To explore whether a temporary lack of primary care contributes to ACSC hospitalisations, primary care usage in the 6 months directly prior to the hospitalisation was also calculated. In addition, usage rates for six consecutive 30-day intervals were calculated to study changes in care access leading up to an ACSC hospitalisation. These retrospective analyses were done at the ACSC hospitalisation level rather than the patient level by identifying the 6 months of GP usage prior to each individual ACSC hospitalisation. All hospitalisations were included, even if they occurred in the same person, or if their 6 months of prior activity overlapped with another ACSC hospitalisation for that patient.
Data sources and study sample
Using the Clinical Practice Research Datalink (CPRD) and Hospital Episode Statistics (HES), a database containing a random sample of 300 000 English patients and their 5-year (2008–2012) primary care and secondary care usage was created. Patients were eligible for inclusion in the study if they were registered with a CPRD participating GP throughout the entire observation period, and if their primary care data could be linked to their secondary care data in HES. Linkage of the data was done by CPRD, and required consent and the availability of matching National Health Service (NHS) number and other personal details (note: this information was not available to the authors, who only had anonymous data). The sample size was set at 300 000, which is the maximum sample size CPRD ordinarily allows.
Main outcome measures
The main measures in this study were hospitalisations for ACSCs, and primary care usage.
Hospitalisations for ACSC admissions
In the HES data, ACSC hospitalisations were identified following the definitions below. To ensure 6 months of primary care activity was available preceding each ACSC hospitalisation, only hospitalisations in the final 4.5 years were included. All ACSC hospitalisations were included, even if they were for the same person or within the 6-month period prior to another ACSC hospitalisation.
The definition of ACSCs generally includes both chronic and acute conditions.30 This study focuses on chronic ACSCs only, as it is interested in long-term disease management in the primary care setting. In addition, it allows a comparator group to be created consisting of people with similar chronic conditions but no hospitalisations. A wide variety of ACSC conditions and coding practices exists.30 This research defines ACSCs according to the International Statistical Classification of Diseases and Related Health Problems, 10th revision (ICD-10) codes used in the NHS England Outcomes Framework, as these are specific to English administrative data.20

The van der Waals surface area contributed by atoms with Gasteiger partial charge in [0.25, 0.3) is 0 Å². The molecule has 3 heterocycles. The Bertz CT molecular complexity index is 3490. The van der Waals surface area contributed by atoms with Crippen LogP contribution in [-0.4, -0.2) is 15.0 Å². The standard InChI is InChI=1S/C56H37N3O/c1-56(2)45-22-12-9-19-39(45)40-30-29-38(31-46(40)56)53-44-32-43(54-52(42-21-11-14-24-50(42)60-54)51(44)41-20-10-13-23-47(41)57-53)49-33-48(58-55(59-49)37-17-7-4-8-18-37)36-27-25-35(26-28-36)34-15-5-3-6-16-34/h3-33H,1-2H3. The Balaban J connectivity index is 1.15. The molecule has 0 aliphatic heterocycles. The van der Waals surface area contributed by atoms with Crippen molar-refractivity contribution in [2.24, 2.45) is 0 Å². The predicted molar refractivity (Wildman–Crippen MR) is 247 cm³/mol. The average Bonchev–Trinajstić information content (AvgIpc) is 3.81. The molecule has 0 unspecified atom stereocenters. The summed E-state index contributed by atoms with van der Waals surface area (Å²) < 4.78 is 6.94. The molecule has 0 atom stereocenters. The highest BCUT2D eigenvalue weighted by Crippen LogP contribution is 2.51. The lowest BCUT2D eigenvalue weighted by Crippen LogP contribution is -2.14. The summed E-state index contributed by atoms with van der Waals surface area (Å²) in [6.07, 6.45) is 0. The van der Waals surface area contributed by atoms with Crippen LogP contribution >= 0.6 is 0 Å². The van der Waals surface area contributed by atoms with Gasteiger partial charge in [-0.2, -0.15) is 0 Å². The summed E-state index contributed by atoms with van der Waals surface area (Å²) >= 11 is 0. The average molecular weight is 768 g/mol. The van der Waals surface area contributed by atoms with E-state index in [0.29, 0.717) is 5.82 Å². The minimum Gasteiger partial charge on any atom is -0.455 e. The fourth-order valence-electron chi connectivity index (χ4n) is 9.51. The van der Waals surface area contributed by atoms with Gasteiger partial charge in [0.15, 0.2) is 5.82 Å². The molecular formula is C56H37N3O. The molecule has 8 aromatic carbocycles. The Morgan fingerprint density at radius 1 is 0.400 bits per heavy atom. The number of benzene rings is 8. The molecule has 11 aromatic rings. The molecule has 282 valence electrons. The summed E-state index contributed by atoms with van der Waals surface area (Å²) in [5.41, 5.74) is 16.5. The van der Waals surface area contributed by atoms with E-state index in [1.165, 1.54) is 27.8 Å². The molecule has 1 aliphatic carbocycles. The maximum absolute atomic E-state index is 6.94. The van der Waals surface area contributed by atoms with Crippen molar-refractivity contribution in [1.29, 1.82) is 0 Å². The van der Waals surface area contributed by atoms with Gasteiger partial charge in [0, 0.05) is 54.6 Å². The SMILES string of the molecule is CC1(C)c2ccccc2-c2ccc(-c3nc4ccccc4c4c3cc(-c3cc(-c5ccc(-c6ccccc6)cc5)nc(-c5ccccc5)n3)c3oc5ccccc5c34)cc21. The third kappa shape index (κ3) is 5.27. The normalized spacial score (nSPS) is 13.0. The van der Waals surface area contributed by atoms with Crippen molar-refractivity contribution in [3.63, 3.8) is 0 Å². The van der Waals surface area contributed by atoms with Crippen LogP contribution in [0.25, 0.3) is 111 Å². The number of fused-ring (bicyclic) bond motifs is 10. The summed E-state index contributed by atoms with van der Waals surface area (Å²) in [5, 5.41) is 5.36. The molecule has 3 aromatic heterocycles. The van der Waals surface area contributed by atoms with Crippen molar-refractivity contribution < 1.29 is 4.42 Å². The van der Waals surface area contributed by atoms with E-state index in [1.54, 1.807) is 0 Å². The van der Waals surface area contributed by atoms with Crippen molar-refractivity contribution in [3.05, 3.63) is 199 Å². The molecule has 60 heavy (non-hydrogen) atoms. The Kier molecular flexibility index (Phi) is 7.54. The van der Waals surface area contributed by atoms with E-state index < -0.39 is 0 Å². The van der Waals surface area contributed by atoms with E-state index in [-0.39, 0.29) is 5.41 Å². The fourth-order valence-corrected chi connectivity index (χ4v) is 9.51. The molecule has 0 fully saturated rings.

The diagnosis codes for ACSC hospitalisations were also used to identify patients who have been diagnosed with those conditions in the 300 000 patients sample. Patients’ morbidity profiles were based on a combination of both the HES and CPRD dataset. Without data outside the 5-year study period, we were unable to identify whether a diagnosis code at a certain time point is a newly onset disease, or reflects treatment for an existing condition. Therefore, no temporal analysis was possible, and a diagnosis at any time point was treated as a positive flag for that condition. To be able to find ACSC diagnoses in the CPRD database, the ICD-10 definitions had to be translated to READ codes, which are used in primary care. A mapping created by the NHS Health and Social Care Information Centre was used for this purpose.31
This study aims to measure access to care. While it is difficult to measure ‘potential’ care access, which includes unmet needs, ‘realised’ care access can be measured in terms of care usage rates.32 Therefore, usage rates are used as a proxy for access. It is important to note that this metric measures the patient’s frequency of contact with healthcare providers, but it does not consider other aspects of access such as the length of the contact or instances where a patient is unable to get an appointment.
Usage rates were measured for primary care by counting the number of GP contacts, including surgery and clinic attendances, home visits and telephone calls. No distinction was made between different types of practice staff, and care could have been provided by practice nurses and other qualified staff. Therefore, a ‘GP contact’ should be interpreted as a contact with the GP practice rather than a specific GP.
Using SPSS Statistics V.23,33 descriptive statistics, including average usage rates, were calculated for the overall population and the three population groups. Independent t-tests were used to compare the usage rates in the population with ACSCs hospitalisations to the population with ACSCs but no hospitalisations.
To adjust for timing differences as well as confounders such as age and ACSC counts, a nested case–control method was used. Using the FUZZY extension in SPSS, patients with an ACSC hospitalisation were matched to a control, based on gender, number of diagnosed ACSCs, GP practice (to account for provider-level differences) and 10-year age bands. The long-term primary care usage rates were compared using independent t-tests between the cases and controls. For the usage prior to ACSC hospitalisation, the same 6-month time period preceding the hospitalisation of the cases was used for the controls, to account for seasonal or other timing differences.